Red Alert in Iraq… Time for the U.S. to Decide

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amro@amrobilal.net), is an independent Palestinian writer and Political researcher. He writes for various Arabic news outlets, some of which are Al-Akhbar newspaperAl-Mayadeen Satellite News ChannelArabi 21, and Rai Al-Youm, and UPROOTED PALESTINIANS

July 15, 2021

By Amro Allan

‘President Joe Biden may be nearly done with America’s two-decade military involvement in Afghanistan, but another nearby war zone, where U.S. troops have been based for almost as long, is threatening to become a major thorn in the White House’s side: Iraq’, says Foreign Policy in its Situation Report on July 8, 2021, entitled ‘Red Alert in Iraq’. This comes after two fairly heated weeks in Iraq and Syria, where an escalation in the resistance groups operations against American troops was noticeable, both in frequency and in nature.

For instance, on Wednesday, July 7, 14 rockets hit Ain al-Assad Air Base, the largest military installation in Iraq housing U.S. troops, wounding at least two American soldiers. Another suicide drone attack, a day before, targeted U.S. forces based in Erbil airport, not far from where the U.S. consulate is located. Also, there were multiple improvised explosive device (IED) attacks against convoys transporting U.S. military logistic supplies, that took place in various Iraqi towns and cities in recent weeks.

Meanwhile, in Eastern Syria, U.S. occupation forces were busy fending off suicide drone and rocket attacks targeting al-Omar oilfield and nearby areas. Al-Omar oilfield is the largest in the country, and It is invested with both the U.S. forces and their collaborators  the Syrian Democratic Forces (SDF).

No American soldiers have been killed in these recent intense activities in Iraq and Syria. However, Michael Knights, a fellow at the Washington Institute for Near East Policy, explains ‘It’s already very intense. The strikes aren’t killing people, but they could, easily, if they want them to’, and he adds ‘The missile defences are quietly working quite well. But what we haven’t seen is determined efforts to kill Americans’.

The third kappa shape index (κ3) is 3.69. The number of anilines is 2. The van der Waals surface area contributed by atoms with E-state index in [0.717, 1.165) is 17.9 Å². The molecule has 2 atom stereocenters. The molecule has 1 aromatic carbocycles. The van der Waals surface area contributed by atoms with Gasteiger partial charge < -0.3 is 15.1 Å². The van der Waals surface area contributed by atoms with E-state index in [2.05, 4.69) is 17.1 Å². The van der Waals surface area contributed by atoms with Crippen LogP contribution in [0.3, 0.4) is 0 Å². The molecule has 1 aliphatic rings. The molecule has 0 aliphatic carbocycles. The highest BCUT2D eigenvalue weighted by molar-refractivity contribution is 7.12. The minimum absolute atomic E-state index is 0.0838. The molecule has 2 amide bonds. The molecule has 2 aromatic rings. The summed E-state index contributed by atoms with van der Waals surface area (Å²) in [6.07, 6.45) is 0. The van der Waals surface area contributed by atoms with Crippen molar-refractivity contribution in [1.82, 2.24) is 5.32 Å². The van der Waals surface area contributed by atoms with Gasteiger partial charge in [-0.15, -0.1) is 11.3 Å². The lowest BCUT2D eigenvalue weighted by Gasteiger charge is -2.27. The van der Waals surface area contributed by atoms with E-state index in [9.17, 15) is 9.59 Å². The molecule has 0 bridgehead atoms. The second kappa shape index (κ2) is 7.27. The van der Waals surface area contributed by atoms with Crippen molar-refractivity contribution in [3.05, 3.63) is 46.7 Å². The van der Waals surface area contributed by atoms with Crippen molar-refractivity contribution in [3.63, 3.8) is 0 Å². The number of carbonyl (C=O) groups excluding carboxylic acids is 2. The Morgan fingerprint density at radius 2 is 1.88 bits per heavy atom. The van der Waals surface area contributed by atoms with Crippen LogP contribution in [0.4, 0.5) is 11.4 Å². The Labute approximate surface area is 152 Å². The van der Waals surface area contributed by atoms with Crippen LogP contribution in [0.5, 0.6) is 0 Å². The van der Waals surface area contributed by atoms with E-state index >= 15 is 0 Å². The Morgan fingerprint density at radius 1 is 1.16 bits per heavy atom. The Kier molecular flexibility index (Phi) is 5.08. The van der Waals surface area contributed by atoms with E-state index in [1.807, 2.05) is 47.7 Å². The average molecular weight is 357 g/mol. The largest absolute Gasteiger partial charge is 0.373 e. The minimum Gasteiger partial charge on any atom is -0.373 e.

Many analysts consider this escalation a retaliation for the second round of U.S. airstrikes under Biden’s administration on June 27. Those airstrikes used the pretext ‘Iran-backed militia’, although in reality, they targeted a static Iraqi-Syrian border position of the Iraqi security forces (Popular Mobilisation Forces) under Iraqi Prime Minister Mustafa al-Kadhimi, killing four members of brigade 14 of the PMF.

While agreeing with this analysis in principle, I believe widening the scope would put the latest events in the broader context they deserve.

It is quite clear that Biden’s administration’s main foreign policy strategy, and indeed the U.S. establishment’s attitude in general of late, is to concentrate its overseas efforts on opposing the rise of China and Russia:  what Biden dubbed defending and strengthening democracy. This focus shift first took shape during Obama’s days in 2012 with his (unsuccessful) ‘Pivot to Asia’ policy and it has remained in principal a U.S. foreign policy objective since. But this shift naturally requires an improved allocation of U.S. resources.

Thus, when Biden came to power, he followed in the steps of his two predecessors in aiming to disengage from the ‘Middle East’ and West Asia in general as much as possible.

As the QUINCY Paper No. 7 entitled ‘Nothing Much to Do: Why America Can Bring All Troops Home From the Middle East’, published on June 24, 2021, poses the question ‘Three successive American Presidents — Barack Obama, Donald Trump, and Joe Biden — have pledged to end the post 9/11 wars and reunite U.S. soldiers with their families.